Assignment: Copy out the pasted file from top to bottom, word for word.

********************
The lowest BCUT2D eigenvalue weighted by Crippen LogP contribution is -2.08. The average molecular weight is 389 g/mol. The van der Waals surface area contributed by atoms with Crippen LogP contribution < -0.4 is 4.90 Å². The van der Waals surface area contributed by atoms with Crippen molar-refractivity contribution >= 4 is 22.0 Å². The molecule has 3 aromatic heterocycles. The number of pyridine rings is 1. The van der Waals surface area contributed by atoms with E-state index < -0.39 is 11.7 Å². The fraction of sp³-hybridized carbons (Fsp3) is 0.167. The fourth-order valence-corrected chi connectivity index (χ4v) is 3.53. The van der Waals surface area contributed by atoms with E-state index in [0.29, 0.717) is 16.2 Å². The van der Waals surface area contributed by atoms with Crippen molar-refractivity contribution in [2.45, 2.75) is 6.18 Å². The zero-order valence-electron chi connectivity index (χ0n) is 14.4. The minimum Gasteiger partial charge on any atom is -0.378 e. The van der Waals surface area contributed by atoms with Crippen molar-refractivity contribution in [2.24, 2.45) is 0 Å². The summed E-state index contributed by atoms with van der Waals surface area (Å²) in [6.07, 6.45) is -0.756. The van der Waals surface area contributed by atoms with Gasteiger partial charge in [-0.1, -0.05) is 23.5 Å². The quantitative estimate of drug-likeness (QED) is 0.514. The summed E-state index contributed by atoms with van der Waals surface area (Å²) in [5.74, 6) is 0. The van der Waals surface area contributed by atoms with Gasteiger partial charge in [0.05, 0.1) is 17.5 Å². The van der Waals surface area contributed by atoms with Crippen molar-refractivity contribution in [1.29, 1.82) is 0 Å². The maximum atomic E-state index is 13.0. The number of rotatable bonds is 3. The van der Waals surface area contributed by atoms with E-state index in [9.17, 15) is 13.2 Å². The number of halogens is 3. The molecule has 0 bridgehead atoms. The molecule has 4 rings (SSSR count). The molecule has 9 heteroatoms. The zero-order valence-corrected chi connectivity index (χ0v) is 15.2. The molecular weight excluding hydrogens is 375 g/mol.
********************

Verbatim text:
The lowest BCUT2D eigenvalue weighted by Crippen LogP contribution is -2.08. The average molecular weight is 389 g/mol. The van der Waals surface area contributed by atoms with Crippen LogP contribution < -0.4 is 4.90 Å². The van der Waals surface area contributed by atoms with Crippen molar-refractivity contribution >= 4 is 22.0 Å². The molecule has 3 aromatic heterocycles. The number of pyridine rings is 1. The van der Waals surface area contributed by atoms with E-state index < -0.39 is 11.7 Å². The fraction of sp³-hybridized carbons (Fsp3) is 0.167. The fourth-order valence-corrected chi connectivity index (χ4v) is 3.53. The van der Waals surface area contributed by atoms with E-state index in [0.29, 0.717) is 16.2 Å². The van der Waals surface area contributed by atoms with Crippen molar-refractivity contribution in [2.45, 2.75) is 6.18 Å². The zero-order valence-electron chi connectivity index (χ0n) is 14.4. The minimum Gasteiger partial charge on any atom is -0.378 e. The van der Waals surface area contributed by atoms with Crippen molar-refractivity contribution in [2.24, 2.45) is 0 Å². The summed E-state index contributed by atoms with van der Waals surface area (Å²) in [6.07, 6.45) is -0.756. The van der Waals surface area contributed by atoms with Gasteiger partial charge in [-0.1, -0.05) is 23.5 Å². The quantitative estimate of drug-likeness (QED) is 0.514. The summed E-state index contributed by atoms with van der Waals surface area (Å²) in [5.74, 6) is 0. The van der Waals surface area contributed by atoms with Gasteiger partial charge in [0.05, 0.1) is 17.5 Å². The van der Waals surface area contributed by atoms with Crippen molar-refractivity contribution in [1.29, 1.82) is 0 Å². The maximum atomic E-state index is 13.0. The number of rotatable bonds is 3. The van der Waals surface area contributed by atoms with E-state index in [9.17, 15) is 13.2 Å². The number of halogens is 3. The molecule has 0 bridgehead atoms. The molecule has 4 rings (SSSR count). The molecule has 9 heteroatoms. The zero-order valence-corrected chi connectivity index (χ0v) is 15.2. The molecular weight excluding hydrogens is 375 g/mol.